The pied piper is piping, and the info above is just one of many warning shots that are being fired to those that will pay attention.

Look at all the data presented by many different people in this thread; it is very hard to come to a conclusion that the mining sector is in good shape. It is my opinion that one day gold and silver will be like .22 ammo is today. One day you can get it and then, boom, "Hey why can't I get .22 ammo anymore?".

Now the dynamics between the lack of .22 ammo availability and the future lack of availability of gold and silver are different, but the effect will be the same, and most likely even more dramatic for gold and silver.

It is only a matter of time, folks.

Here is another quote from the article above:
Quote :
But as prices fall, others are actually increasing output to maintain revenue and profit levels. In some cases, they are targeting higher grade ore to keep marginal mines operating and generating cash, at the expense of future production.

For some marginal mines, firms are planning to tap better grades up front, a practice known as high-grading, which often comes at the expense of shortening the life of a project and giving up lower grade ore that could have been economic later.
This is just more of the proverbial "stretching back of the gold rubber band price". Short gains now with consequences down the road. Here is some supplemental information on high-grading (only an excerpt below, but the entire article is a good read:

Quote :
Ground Control to Major Tom: Reserves Are in Jeopardy
Jeff Clark, Senior Precious Metals Analyst
http://www.caseyresearch.com/cdd/gro...re-in-jeopardy


High Grading

However, there's another phenomenon at work that will conspire to lower reserves: high grading.

Many projects have both low-grade and high-grade zones. When prices fall, a company can mine the richer ore and still make money. It may sound shortsighted, but it can be the right thing to do to stay profitable and be able to survive and advance in a temporarily weak price environment. But it does impact reserves, maybe more than you realize…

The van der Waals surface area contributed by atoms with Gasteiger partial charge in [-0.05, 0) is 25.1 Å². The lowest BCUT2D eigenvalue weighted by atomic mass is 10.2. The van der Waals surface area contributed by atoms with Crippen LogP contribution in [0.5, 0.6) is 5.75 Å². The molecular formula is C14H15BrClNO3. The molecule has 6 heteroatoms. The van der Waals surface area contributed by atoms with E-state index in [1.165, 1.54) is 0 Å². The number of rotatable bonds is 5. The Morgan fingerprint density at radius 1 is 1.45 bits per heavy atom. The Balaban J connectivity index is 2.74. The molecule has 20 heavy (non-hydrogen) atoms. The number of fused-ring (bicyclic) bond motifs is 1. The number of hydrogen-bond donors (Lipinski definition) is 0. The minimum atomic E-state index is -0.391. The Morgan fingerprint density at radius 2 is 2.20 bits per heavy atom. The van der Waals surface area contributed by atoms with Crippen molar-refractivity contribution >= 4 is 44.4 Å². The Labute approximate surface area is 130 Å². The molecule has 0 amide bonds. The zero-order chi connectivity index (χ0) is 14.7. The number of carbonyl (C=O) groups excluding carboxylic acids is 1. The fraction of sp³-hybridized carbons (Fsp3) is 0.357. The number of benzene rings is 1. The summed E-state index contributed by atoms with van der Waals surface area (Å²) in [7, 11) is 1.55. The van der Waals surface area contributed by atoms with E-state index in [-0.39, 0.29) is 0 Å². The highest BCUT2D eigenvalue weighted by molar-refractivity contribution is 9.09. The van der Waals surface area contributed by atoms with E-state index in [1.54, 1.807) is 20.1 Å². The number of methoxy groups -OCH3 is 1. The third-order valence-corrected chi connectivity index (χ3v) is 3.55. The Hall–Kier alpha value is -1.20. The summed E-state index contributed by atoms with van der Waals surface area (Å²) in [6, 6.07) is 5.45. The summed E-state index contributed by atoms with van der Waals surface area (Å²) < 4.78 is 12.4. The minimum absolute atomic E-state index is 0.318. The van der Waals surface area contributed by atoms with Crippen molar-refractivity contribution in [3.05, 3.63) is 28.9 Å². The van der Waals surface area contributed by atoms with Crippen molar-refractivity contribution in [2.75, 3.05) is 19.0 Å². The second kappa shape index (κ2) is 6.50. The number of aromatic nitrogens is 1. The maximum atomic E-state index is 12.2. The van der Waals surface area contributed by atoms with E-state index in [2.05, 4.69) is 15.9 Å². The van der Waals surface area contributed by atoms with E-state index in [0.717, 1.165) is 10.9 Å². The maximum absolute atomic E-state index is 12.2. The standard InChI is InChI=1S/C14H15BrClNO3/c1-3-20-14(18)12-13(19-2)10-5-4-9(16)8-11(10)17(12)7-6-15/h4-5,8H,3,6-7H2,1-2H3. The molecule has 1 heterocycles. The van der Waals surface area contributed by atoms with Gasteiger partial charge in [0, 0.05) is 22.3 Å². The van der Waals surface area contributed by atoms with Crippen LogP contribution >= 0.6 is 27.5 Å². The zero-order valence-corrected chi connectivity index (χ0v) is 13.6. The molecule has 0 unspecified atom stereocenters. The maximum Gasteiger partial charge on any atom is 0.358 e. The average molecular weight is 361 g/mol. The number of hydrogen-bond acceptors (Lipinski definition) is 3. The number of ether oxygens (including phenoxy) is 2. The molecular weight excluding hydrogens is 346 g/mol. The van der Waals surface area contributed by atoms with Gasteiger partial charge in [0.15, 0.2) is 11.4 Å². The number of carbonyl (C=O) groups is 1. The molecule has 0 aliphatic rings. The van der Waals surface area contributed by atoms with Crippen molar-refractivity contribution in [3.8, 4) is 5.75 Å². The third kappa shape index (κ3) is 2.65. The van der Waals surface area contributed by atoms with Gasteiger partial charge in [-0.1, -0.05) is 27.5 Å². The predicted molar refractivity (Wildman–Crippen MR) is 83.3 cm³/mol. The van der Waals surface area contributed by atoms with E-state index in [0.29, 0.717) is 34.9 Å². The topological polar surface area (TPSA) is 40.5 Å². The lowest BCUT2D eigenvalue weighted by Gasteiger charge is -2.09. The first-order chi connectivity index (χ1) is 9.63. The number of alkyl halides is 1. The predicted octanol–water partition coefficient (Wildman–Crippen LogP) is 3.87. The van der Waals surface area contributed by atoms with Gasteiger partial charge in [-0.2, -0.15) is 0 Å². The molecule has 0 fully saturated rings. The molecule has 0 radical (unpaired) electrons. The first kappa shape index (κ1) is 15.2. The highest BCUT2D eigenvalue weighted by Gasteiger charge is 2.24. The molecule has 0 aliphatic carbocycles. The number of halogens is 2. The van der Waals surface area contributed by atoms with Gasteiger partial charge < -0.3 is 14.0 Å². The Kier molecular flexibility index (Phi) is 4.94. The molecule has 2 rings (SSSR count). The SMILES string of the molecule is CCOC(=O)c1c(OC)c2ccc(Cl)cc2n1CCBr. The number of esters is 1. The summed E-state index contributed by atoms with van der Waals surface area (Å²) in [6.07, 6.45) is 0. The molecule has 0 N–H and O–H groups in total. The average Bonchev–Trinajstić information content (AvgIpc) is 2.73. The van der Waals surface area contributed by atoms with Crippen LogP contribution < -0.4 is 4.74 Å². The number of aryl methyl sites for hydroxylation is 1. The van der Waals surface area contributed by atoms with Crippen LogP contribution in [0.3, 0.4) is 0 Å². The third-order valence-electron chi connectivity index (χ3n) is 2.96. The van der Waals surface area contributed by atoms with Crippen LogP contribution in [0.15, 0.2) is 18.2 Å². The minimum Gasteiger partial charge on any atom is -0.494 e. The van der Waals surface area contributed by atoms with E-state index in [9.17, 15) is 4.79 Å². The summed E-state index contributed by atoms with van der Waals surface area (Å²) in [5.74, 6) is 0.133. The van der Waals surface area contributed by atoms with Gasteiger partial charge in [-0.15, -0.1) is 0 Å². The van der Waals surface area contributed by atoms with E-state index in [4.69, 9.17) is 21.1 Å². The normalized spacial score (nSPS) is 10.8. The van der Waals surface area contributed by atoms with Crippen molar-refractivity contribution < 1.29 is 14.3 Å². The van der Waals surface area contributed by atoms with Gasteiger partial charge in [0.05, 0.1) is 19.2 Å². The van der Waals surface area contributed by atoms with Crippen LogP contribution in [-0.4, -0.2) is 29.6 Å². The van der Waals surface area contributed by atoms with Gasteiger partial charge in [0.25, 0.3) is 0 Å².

When metals prices are low and companies focus on high-grade ore, the low-grade material is temporarily bypassed. It's still physically there, but not only is it not economic at lower metals prices, it may never get mined at all.

That's because some low-grade ore only "works" when it's mixed with high-grade ore. Even when gold moves back up to the price that the low-grade ore needed to be economic when mixed with the higher-grade ore, it doesn't matter, because the high-grade ore is gone. So it's not just gone legally, as per regulatory definitions of mining reserves, it may be economically gone for good.

Miners could return to some of these zones in a very high gold price environment (something north of $2,000), but that's a concern for another day. The point for now is that many of today's low-grade zones can no longer be counted as reserves.
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Old 11-21-2013, 09:12 PM   #105
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Originally Posted by ancona View Post:
It is maddening to read articles about mines going dormant and so forth because of low gold prices. I can't figure out why these guys won't/can't hold back what they produce until prices get to where it becomes profitable for them to mine.

It would seem to me that the miners should be the ones controlling price, not the paper pushers, because after all, without the miners there is not gold. I can understand the whole idea of how paper prices can cause major fluctuations in speculative gold and silver vehicles, but if I were a mine owner producing a hundred tons a year, i would merely hold out for a price that would cover operations and provide for a nice profit. perhaps if enough miners got together and announced that until the paper shenanigans stopped, no one would get any gold, things would turn around.
I would suspect that it has something to do with the quote in the article posted above by PMBug:

Quote :
"It costs money to shut things down."
I agree with your concept above, but in reality it seems that taking a mine offline for some period of time and then firing it back up is somewhat involved, complex, and costly. I can't say for sure, and I would also love to see miners give the middle-finger to the paper pushers, but it seems that is what drives miners not to do what you are suggesting.
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Old 11-22-2013, 03:08 AM   #106
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Originally Posted by Unobtanium View Post:
I agree with your concept above, but in reality it seems that taking a mine offline for some period of time and then firing it back up is somewhat involved, complex, and costly.
...This, and the fact, that miners are just like most other businesses today-operating largely on borrowed " capital" day to day, and making a living from a spread between their cost of borrowing, and what they can sell to pay it back, with some profit. So if they stop the flow of spice, they cannot survive without shutting things down.